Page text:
More than a dozen college football players have already said they will skip their team's bowl game to prepare for the NFL draft.
And that's perfectly fine.
It's not an epidemic or any sort of problem that needs to be fixed—no matter how many old codgers lament the loss of the good ol' days when players walked uphill in the snow both ways for the privilege of appearing in bowl games.
Christian McCaffrey and Leonard Fournette took a lot of criticism for pioneering that career path two years ago. But once everyone came down from their "entitled millennials!" soapbox, the narrative shifted from a question of why guys would quit on their teams to one of why it took so long for potential first-round picks to make that smart decision.
Before we go further, let's be clear this won't be some diatribe about the meaninglessness of non-CFP bowl games, nor a complaint about the sheer volume of bowls. It would be hypocritical for me to go there when I have every intention of devouring the Tuesday night showdown between UAB and Northern Illinois and cannot wait for the Friday afternoon FIU-Toledo game.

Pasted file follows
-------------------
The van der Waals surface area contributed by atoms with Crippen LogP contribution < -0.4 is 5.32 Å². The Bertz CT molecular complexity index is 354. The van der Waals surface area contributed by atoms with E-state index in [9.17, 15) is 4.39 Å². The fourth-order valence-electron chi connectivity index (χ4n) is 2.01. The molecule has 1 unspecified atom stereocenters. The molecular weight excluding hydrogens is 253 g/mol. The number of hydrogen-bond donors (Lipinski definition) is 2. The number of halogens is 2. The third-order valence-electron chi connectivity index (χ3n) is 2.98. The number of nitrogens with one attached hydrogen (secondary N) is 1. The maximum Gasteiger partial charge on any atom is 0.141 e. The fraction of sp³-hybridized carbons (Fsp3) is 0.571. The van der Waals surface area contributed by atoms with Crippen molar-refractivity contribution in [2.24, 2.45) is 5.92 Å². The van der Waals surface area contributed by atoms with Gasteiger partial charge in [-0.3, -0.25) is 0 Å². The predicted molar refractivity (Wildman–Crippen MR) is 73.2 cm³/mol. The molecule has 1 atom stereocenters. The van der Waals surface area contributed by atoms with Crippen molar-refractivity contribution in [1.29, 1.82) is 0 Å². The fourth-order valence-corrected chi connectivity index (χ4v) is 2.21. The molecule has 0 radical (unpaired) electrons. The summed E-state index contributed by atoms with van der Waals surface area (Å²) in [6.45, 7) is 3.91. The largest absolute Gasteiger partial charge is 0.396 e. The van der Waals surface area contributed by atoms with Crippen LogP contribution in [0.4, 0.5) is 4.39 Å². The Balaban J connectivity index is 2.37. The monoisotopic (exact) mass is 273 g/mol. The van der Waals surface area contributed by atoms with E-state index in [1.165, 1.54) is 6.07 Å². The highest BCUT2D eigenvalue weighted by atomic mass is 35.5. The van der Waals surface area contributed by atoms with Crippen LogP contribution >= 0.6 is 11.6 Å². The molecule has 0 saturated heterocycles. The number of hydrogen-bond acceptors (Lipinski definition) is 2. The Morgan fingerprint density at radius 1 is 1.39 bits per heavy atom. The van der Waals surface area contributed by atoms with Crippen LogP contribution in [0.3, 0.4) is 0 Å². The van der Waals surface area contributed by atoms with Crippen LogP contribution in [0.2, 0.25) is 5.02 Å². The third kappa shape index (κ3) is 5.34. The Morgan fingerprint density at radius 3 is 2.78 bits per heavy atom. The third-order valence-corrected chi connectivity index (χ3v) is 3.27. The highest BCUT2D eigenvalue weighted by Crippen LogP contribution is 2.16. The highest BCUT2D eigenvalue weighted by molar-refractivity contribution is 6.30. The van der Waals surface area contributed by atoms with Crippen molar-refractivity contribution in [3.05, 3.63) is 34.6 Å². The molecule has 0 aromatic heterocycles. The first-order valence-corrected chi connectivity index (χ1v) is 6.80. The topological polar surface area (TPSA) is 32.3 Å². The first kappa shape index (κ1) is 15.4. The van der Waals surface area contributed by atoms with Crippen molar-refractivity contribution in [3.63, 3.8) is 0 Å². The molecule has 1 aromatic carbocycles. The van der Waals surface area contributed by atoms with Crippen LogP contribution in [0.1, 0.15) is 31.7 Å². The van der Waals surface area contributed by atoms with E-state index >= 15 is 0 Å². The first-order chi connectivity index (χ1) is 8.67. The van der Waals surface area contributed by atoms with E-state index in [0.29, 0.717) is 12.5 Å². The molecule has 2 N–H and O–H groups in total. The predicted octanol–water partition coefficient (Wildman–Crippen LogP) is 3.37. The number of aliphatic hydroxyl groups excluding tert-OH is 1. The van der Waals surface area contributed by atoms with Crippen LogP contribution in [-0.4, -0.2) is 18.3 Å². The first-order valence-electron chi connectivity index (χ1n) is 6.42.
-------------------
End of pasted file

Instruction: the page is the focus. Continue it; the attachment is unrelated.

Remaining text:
Rather, this is a plea to reconsider the way we view the non-playoff portion of bowl season: as a celebration of the past four months as a team, a celebration of the past four (or more) years for many players and as an early start to spring camps.
Not all fans or teams will necessarily agree with the first portion of that. In particular, neither Miami nor Wisconsin will celebrate its spot in the Pinstripe Bowl, considering both squads had national championship aspirations in the preseason. But most of these teams either met or exceeded expectations, so enjoy the moment.
In the majority of bowl games, dozens of players suit up for the final time. Cherish that and go cheer for them one last time.
And while you're there, get a glimpse of what lies ahead. Thanks to rules instituted this year, there should be a lot of freshmen getting onto the field in an official game for the first time, since it wouldn't cost eligible players a redshirt season. Maybe we'll even see Georgia's Zamir White or TCU's Justin Rogers make their long-awaited debuts. At the least, we should see a lot of Justin Fields at QB for the Bulldogs, right?